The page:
The bad news is that means Congress is back to pushing anti-environmental legislation.
The House, in particular, has been a hot-bed of bills, riders and amendments aimed at riding roughshod over our environmental safeguards and de-fanging the federal watchdogs that are charged with protecting our health and our communities, our air, water and public lands from polluters.
The latest assault on our system of proven safeguards comes this week with consideration by the full House of the Water Resources Reform and Development Act, the bill that authorizes the work of the U.S. Army Corps of Engineers.
For more than 40 years, NEPA has allowed the United States to grow its economy and add millions of jobs while also protecting our air and water from the devastating pollution that affected many parts of the country in the 1950s and 1960s, and today affects new fast-growing economies like China.
Passed by an overwhelming bipartisan majority and signed into law by President Nixon, NEPA has empowered the public, including citizens, local officials, landowners, industry, and taxpayers, and demanded government accountability. It has become a model for other countries.
But now the House bill, H.R. 3080, approved unanimously by the Transportation and Infrastructure Committee, would shorten the time for the public, states and local governments to learn about and comment on big federal projects that could have a major impact on their lives and communities. Sponsors of the provision falsely claim that NEPA is a major cause of delays in the construction of much-need water projects.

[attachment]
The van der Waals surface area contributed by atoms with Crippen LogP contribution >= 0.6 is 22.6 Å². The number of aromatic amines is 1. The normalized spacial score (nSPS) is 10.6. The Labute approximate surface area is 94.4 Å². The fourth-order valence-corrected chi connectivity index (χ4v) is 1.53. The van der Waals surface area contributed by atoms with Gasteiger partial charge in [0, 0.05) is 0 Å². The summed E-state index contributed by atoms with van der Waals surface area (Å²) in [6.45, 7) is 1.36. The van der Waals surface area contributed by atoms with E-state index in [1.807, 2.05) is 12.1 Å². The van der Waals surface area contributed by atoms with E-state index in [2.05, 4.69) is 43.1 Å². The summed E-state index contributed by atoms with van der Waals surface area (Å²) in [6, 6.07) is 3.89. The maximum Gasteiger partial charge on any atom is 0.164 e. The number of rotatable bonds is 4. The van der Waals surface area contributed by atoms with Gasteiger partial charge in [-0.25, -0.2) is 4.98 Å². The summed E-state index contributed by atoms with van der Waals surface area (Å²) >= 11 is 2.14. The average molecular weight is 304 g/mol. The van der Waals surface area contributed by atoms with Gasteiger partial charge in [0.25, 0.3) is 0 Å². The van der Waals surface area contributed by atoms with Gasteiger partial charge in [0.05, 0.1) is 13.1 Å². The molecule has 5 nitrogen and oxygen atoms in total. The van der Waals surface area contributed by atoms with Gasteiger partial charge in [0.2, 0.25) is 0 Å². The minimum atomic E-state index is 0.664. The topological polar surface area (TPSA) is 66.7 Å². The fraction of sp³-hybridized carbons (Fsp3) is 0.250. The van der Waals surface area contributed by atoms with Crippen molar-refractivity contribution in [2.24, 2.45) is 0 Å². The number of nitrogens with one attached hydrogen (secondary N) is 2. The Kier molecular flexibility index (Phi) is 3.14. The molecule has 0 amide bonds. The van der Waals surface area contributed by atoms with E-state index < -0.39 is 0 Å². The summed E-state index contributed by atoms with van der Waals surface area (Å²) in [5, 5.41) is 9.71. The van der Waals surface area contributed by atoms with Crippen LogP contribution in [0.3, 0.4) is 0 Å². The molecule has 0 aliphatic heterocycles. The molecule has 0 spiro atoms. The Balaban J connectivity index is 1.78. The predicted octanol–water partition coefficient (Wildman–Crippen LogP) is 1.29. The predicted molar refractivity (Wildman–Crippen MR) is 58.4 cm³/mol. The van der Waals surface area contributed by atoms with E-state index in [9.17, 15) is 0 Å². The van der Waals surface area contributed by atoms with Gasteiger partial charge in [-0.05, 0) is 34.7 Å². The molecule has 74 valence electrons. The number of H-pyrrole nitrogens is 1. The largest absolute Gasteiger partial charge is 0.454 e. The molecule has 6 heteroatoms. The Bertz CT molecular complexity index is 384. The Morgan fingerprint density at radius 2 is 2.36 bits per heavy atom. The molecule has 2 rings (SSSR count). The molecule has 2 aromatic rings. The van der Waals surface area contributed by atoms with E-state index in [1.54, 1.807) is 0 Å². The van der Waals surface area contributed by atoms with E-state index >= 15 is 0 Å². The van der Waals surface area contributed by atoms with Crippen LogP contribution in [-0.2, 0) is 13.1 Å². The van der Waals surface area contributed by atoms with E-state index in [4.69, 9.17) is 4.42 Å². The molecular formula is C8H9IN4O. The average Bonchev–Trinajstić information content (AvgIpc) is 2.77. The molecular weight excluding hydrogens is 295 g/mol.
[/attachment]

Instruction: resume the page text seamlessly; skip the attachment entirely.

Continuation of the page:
Yet a look at the facts shows that blaming long delays for water projects on NEPA is like a football team blaming their loss on the referees when the real problem is they can’t run, they can’t pass and they can’t defend. The fact is, the reason the Corps has $60 billion in projects ready for funding is that it only gets an annual construction appropriation of about $1.5 billion. The much-lauded (by the GOP) Paul Ryan budget would cut this spending even further.
If this bill passes, there will be about $1.5 billion spent on water projects. If the bill fails, there will be about $1.5 billion spent on water projects. NEPA has nothing to do with it.
Under NEPA, when the federal government undertakes or authorizes a major project such as constructing a dam, it must ensure that the project's impacts – environmental and otherwise – are considered and disclosed to the public. And because informed public engagement often produces ideas, information, and solutions that the government might otherwise overlook, NEPA leads to better decisions – and better outcomes – for everyone.
The NEPA process has saved money, time, lives, historical sites, endangered species, and public lands while encouraging compromise and cultivating better projects with more public support. Our website http://www.nrdc.org/legislation/nepa-success-stories.asp highlights a few of the NEPA success stories that prove this point.
Crippling NEPA as the House bill intends will inevitably lead to approval of more questionable projects, which will then line up for the meager funding in the present anti-infrastructure budget. Worse, it will embolden the ongoing stealth attack on NEPA (opponents have failed to repeal it directly) whereby they tuck anti-NEPA provisions into other major bills.
Over 100 groups have signed on a letter to the House urging members to protect NEPA by opposing the steamrolling provisions in the bill. Members of both parties should stand up against those who want to cut out the public's ability to meaningfully participate in projects that will affect their community.
Slesinger is the legislative director for the Natural Resources Defense Council, an international nonprofit environmental organization with more than 1.4 million members and online activists.